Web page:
Nurse gets set to mark 20 years
JOY Stevenson is busier than ever as she prepares to celebrate 20 years as a nurse at East Cheshire Hospice in 2016.
Joy is the lymphoedema nurse and a growing caseload reflects the increasing demand for this specialist therapy service.
Lymphoedema is a complex condition, described most simply as the swelling of the limbs or part of the body due to an accumulation of lymph fluid.
The hospice treats secondary lymphoedema brought on by either cancer, or cancer treatments such as radiotherapy or other surgery. The hospice service involves: advice and help with correct skin care, exercise advice and regimes where required, compression garments or initial bandaging treatment, specialist massage where appropriate or teaching patients self-massage to help drain affected areas.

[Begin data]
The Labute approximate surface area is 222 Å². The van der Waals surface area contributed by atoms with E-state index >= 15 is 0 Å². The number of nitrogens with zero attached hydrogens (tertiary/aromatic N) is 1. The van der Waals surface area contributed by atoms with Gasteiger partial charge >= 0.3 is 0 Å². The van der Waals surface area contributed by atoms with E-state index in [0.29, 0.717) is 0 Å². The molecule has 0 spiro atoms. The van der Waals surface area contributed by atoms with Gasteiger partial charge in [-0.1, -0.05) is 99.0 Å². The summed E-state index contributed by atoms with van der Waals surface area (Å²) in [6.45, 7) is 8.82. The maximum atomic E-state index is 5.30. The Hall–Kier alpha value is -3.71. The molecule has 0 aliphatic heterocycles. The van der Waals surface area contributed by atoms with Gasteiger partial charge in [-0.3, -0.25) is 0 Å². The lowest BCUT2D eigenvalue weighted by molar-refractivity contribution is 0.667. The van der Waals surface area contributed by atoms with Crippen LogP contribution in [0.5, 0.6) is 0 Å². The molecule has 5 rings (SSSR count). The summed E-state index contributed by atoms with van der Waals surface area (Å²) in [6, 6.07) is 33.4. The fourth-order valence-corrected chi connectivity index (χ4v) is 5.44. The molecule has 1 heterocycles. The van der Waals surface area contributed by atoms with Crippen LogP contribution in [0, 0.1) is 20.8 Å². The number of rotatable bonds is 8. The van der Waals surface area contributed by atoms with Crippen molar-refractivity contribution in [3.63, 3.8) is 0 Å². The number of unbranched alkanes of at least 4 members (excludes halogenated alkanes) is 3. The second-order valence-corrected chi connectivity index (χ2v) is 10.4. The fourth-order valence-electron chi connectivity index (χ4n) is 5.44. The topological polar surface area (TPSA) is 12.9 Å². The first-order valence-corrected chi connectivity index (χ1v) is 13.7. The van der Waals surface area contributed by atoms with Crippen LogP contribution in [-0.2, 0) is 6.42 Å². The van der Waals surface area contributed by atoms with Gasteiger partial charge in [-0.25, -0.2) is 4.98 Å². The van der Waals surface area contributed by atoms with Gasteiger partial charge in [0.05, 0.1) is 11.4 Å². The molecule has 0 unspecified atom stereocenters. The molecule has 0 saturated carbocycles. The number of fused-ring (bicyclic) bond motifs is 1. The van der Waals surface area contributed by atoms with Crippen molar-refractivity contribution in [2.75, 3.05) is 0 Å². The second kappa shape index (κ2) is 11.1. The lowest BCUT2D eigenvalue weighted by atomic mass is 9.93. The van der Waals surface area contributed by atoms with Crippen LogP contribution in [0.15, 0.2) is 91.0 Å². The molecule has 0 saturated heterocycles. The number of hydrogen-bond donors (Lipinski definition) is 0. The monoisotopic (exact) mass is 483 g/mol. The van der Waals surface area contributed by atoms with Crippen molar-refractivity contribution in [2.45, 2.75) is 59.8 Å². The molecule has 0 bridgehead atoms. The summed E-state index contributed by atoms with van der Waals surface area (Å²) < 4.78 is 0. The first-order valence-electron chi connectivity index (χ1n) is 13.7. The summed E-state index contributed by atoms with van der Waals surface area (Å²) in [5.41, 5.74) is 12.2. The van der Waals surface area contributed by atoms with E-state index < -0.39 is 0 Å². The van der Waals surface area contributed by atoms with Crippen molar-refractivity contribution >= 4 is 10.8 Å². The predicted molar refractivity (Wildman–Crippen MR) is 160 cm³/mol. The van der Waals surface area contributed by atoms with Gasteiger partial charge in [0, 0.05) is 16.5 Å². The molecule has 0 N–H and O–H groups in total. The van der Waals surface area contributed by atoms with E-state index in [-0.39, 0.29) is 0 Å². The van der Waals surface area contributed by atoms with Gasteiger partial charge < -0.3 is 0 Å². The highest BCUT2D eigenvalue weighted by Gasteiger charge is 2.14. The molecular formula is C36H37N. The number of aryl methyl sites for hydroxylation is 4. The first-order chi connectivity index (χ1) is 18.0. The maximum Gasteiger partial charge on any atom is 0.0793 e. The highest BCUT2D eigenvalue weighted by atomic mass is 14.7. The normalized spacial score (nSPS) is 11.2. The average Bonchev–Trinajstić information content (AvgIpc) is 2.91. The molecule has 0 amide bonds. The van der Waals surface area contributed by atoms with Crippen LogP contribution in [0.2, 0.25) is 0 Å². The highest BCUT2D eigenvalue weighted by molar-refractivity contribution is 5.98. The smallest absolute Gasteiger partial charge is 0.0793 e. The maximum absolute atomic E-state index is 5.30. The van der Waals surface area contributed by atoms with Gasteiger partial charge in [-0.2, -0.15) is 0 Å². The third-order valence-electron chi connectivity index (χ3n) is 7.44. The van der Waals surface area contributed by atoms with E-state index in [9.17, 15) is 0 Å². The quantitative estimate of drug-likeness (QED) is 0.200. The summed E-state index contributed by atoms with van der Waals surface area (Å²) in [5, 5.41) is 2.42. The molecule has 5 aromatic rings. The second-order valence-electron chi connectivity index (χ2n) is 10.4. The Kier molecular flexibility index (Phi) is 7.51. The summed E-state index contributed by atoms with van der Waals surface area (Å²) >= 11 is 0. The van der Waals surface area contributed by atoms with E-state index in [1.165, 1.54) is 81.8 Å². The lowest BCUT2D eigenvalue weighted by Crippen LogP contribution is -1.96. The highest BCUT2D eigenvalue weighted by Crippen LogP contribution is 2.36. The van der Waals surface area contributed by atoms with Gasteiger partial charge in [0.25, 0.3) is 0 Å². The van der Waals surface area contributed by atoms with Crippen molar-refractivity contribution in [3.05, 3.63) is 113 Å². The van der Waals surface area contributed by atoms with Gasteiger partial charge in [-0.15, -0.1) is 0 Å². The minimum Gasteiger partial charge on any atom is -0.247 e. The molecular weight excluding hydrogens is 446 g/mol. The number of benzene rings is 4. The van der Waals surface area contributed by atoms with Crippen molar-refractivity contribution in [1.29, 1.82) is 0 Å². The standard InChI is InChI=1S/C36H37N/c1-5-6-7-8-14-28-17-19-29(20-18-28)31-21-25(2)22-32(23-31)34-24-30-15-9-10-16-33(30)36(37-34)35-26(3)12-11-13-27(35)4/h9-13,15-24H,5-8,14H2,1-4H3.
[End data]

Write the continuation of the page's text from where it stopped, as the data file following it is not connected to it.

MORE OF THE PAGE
Joy took up her post in 2002 after general nursing duties. She said: “I work three days a week seeing inpatients and Sunflower Centre outpatients. Day care patients account for most of my work with an average of between 60-70 new referrals each year.
“Each patient is assessed individually and given information about lymphoedema so they can manage their own condition.
“Together we develop a treatment plan and it’s very satisfying when patients become empowered to manage their condition.
“I love my job and the patients make it very rewarding. Often the service is the first introduction to the hospice for some people who can be apprehensive not knowing what to expect.
“However, once they’ve visited the unit for the first time they see it as a place of friendliness and support where they can share hopes and fears in a safe environment.”
A support group meets twice a year.
Anyone with a cancer diagnosis can access the hospice lymphoedema service through a referral by their GP or other healthcare professional, such as a Macmillan nurse.
●● From left: John Davies, Tracy GrahamWoollard, Nigel Preston and Emma Dixon
●● Joy Stevenson has been at East Cheshire Hospice since 1996